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Bollywood actor Shashi Kapoor dies aged 79

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MUMBAI — Veteran Bollywood actor Shashi Kapoor — a star of 1970s Indian cinema — died on Monday in Mumbai after a long illness, his family said. He was 79.

The multiple award-winning actor died at a hospital in Mumbai on Monday evening, his nephew Randhir Kapoor told the Press Trust of India news agency. His nephew Mohit Marwah confirmed the news on Twitter.

Kapoor was reportedly battling old age-related problems and under constant medical supervision.

Shashi — the youngest son of Prithviraj Kapoor, a pioneer of Hindi film and theater — appeared in more than 175 films, winning over fans with his charm and suave good looks.

His most memorable roles were in such films as ‘Jab Jab Phool Khile’ (Whenever The Flowers Bloom, 1965), ‘Kabhi Kabhie’ (Sometimes, 1976), and ‘Kalyug’ (Age of Downfall, 1981). He had aslo produced several hit films like Junoon, Kalyug, Vijeta and Utsav.

Apart from directing 1991 Amitabh Bachchan-starrer Ajooba, Shashi Kapoor also directed a Russian movie Vozvrashcheniye Bagdadskogo Vora in 1988.

Shashi Kapoor was honoured with the coveted Padmabhushan by the government of India in 2011.

He was also adored for his role opposite Bollywood veteran Amitabh Bachchan in the hit movie ‘Deewaar’ (The Wall, 1975) in which he delivered one of Hindi cinema’s most famous lines — ‘Mere paas maa hai’ (I have a mother).

Tributes poured in from the world of Indian cinema and politics following news of Kapoor’s death.

Indian Prime Minister Narendra Modi tweeted that he was “saddened” by Kapoor’s death. “His brilliant acting will be remembered by generations to come,“” wrote Modi.

“Shashi uncle was not only a great star and a passionate filmmaker, but also a wonderful human being. His work has always given Indian audiences great joy,” Bollywood superstar Aamir Khan said in a statement posted on Twitter.

Kapoor was born in the eastern Indian city of Kolkata in 1938. He began his career early, assisting in his father’s traveling theater company and appearing on stage in a production of ‘Shakuntala,’ a classic Hindu love story, at the age of six.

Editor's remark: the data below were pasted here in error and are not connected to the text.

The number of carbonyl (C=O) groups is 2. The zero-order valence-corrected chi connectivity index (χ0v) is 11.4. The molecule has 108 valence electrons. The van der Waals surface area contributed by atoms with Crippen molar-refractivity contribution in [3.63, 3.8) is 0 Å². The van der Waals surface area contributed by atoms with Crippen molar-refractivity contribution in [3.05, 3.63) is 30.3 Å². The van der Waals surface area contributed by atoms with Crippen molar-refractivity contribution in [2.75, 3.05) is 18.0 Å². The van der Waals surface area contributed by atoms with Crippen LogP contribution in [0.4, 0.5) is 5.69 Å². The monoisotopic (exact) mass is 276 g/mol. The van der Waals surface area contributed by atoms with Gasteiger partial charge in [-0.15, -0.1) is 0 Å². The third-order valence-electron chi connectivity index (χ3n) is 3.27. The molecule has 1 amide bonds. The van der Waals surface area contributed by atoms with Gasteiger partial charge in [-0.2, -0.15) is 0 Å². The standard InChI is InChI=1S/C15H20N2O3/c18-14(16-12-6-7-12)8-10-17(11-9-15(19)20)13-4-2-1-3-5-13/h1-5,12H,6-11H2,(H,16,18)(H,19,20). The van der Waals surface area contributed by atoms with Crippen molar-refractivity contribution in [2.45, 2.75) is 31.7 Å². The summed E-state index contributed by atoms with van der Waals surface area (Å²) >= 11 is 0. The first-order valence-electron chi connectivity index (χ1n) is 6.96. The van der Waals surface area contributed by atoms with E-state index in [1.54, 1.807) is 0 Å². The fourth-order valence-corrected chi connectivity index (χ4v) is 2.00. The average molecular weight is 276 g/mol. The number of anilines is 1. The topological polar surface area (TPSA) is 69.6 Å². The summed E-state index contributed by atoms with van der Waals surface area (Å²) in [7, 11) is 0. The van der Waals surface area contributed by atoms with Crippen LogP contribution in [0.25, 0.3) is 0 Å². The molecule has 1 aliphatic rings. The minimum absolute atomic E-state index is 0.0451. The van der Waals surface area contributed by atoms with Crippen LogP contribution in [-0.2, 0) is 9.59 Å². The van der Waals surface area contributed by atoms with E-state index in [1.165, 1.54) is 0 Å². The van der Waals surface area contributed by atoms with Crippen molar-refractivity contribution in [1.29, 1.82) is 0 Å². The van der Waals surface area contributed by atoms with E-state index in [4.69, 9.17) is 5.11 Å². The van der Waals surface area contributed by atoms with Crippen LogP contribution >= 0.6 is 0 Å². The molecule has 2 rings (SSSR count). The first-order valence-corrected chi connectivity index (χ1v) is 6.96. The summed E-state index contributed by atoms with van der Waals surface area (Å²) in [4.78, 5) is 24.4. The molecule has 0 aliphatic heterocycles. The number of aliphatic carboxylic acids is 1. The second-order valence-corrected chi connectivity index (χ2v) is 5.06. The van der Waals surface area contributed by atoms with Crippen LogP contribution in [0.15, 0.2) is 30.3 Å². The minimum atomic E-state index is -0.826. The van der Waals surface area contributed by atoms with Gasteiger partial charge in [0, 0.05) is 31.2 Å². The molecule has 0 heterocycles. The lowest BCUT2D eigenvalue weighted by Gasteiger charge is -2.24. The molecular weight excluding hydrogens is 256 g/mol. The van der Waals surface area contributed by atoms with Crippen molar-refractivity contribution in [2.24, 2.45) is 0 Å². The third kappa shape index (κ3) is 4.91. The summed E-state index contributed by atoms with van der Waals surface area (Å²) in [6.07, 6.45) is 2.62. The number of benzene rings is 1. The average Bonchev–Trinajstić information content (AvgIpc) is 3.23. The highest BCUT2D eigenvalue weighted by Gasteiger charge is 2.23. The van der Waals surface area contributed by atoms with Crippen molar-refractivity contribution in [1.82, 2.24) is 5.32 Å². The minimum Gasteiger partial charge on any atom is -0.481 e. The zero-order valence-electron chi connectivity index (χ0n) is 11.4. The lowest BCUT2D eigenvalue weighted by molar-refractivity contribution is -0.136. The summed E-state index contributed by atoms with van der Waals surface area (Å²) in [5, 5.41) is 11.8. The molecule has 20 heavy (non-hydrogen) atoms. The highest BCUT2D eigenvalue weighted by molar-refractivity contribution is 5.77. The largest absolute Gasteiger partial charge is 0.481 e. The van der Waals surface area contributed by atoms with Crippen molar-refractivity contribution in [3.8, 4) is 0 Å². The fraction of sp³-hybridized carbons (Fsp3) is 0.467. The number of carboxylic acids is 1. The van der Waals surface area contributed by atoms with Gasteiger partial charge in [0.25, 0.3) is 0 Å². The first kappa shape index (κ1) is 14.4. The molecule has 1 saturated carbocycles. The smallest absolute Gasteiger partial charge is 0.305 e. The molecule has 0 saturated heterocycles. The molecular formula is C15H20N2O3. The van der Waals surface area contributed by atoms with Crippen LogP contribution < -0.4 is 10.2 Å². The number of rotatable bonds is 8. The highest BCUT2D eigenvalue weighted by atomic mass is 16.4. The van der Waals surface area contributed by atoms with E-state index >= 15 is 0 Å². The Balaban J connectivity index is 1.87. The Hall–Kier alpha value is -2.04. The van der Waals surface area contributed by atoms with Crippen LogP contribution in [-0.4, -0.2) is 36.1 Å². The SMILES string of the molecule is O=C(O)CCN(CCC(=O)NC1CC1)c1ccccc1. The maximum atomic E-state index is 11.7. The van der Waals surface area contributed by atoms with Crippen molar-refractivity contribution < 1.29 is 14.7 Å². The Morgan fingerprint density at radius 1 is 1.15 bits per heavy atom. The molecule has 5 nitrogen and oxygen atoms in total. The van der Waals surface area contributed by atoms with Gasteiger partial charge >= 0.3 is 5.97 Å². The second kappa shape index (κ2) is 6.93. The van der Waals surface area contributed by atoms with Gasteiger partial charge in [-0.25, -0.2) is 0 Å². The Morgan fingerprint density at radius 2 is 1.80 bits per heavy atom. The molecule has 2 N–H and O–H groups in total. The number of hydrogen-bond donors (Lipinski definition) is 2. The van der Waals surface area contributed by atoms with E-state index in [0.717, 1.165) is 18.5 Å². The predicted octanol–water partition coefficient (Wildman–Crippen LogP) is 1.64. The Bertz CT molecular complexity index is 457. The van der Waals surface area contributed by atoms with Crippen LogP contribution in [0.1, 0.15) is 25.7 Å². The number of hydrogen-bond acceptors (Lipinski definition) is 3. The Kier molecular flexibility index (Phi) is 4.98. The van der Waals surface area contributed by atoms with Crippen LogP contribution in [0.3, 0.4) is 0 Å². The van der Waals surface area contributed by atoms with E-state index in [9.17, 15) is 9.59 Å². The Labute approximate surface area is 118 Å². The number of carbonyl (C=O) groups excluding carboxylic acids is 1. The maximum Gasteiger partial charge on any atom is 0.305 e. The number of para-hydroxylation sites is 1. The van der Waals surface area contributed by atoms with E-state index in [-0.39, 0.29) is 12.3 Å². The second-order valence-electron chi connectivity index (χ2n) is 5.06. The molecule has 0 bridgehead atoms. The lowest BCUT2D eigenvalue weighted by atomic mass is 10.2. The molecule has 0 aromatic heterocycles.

Kapoor was among the first Indian actors to work abroad, with roles in Merchant Ivory films such as “The Householder” (1963), “Heat and Dust” (1983) and “Shakespeare Wallah” (1965).

In 1958, Kapoor married English actress Jennifer Kendal. They had three children together. Kendal died of cancer aged just 51 in 1984.

He is survived by three children, Kunal Kapoor, Sanjana Kapoor and Karan Kapoor.

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Deadly Nipah virus claims 12 in Indian state of Kerala

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NEW DELHI — At least 12 people in India have died from a rare deadly and contagious virus known as Nipah virus, according to news reports.

Four deaths were reported on Monday, including of a nurse who treated the three initial infections at the EMS Cooperative Hospital in Perambra. The death of the nurse triggered panic among hospital staff who have had their leaves cancelled to treat the sick, Hindustan Times reported

Two deaths were reported from Kozhikode and four from Malappuram district. At least six persons are in critical condition and another 20 are under observation, state health officials said.

It was recorded in Siliguri district in West Bengal in 2001 and is being suspected in Kerala now, according to media reports

Humans get infected by consuming fruit or date-palm sap contaminated by infected bats but while human-to-human transmission through body fluids is rare.

According to the Centers for Disease Control and Prevention (CDC), Nipah virus infection is an emerging disease that was first identified in 1999 during an outbreak among pig farmers in Malaysia and Singapore.

The virus is thought to naturally infect fruit bats (of the genus Pteropus), but it can also infect pigs and other domesticated animals, as well as humans, according to the World Health Organization (WHO). The virus can also spread from person to person.

CDC says Nipah virus can cause an inflammation of the brain known as encephalitis. Symptoms can include fever and headache, followed by drowsiness, disorientation and confusion. People who are infected with the virus may fall into a coma within 48 hours of showing symptoms, the CDC says.

The virus can be highly lethal, with an average fatality rate of around 75 percent, according to the WHO.

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